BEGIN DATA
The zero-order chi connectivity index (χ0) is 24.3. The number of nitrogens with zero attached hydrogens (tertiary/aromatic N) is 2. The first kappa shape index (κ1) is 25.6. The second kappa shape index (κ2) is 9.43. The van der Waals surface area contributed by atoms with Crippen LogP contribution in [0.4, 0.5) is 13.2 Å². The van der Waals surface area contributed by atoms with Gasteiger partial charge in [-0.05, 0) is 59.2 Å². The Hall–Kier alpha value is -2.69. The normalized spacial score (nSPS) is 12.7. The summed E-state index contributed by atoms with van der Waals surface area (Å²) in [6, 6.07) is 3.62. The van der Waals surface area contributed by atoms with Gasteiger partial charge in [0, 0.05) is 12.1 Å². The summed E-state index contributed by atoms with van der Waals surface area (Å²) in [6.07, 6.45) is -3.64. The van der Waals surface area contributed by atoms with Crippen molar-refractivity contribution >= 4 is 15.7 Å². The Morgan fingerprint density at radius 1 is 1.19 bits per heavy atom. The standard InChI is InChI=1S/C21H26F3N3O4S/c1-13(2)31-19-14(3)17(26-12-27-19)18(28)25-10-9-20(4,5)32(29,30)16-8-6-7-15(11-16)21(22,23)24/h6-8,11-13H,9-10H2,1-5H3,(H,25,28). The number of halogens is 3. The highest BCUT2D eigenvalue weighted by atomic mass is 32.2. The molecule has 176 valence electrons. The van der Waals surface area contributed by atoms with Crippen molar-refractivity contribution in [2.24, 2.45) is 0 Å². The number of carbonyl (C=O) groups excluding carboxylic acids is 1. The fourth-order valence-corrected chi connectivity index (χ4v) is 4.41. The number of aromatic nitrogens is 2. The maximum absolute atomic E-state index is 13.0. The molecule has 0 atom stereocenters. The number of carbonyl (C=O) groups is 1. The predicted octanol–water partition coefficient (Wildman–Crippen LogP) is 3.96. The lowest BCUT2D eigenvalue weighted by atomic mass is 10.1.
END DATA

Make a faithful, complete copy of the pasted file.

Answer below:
The zero-order chi connectivity index (χ0) is 24.3. The number of nitrogens with zero attached hydrogens (tertiary/aromatic N) is 2. The first kappa shape index (κ1) is 25.6. The second kappa shape index (κ2) is 9.43. The van der Waals surface area contributed by atoms with Crippen LogP contribution in [0.4, 0.5) is 13.2 Å². The van der Waals surface area contributed by atoms with Gasteiger partial charge in [-0.05, 0) is 59.2 Å². The Hall–Kier alpha value is -2.69. The normalized spacial score (nSPS) is 12.7. The summed E-state index contributed by atoms with van der Waals surface area (Å²) in [6, 6.07) is 3.62. The van der Waals surface area contributed by atoms with Gasteiger partial charge in [0, 0.05) is 12.1 Å². The summed E-state index contributed by atoms with van der Waals surface area (Å²) in [6.07, 6.45) is -3.64. The van der Waals surface area contributed by atoms with Crippen molar-refractivity contribution >= 4 is 15.7 Å². The Morgan fingerprint density at radius 1 is 1.19 bits per heavy atom. The standard InChI is InChI=1S/C21H26F3N3O4S/c1-13(2)31-19-14(3)17(26-12-27-19)18(28)25-10-9-20(4,5)32(29,30)16-8-6-7-15(11-16)21(22,23)24/h6-8,11-13H,9-10H2,1-5H3,(H,25,28). The number of halogens is 3. The highest BCUT2D eigenvalue weighted by atomic mass is 32.2. The molecule has 176 valence electrons. The van der Waals surface area contributed by atoms with Crippen molar-refractivity contribution in [2.24, 2.45) is 0 Å². The number of carbonyl (C=O) groups excluding carboxylic acids is 1. The fourth-order valence-corrected chi connectivity index (χ4v) is 4.41. The number of aromatic nitrogens is 2. The maximum absolute atomic E-state index is 13.0. The molecule has 0 atom stereocenters. The number of carbonyl (C=O) groups is 1. The predicted octanol–water partition coefficient (Wildman–Crippen LogP) is 3.96. The lowest BCUT2D eigenvalue weighted by atomic mass is 10.1.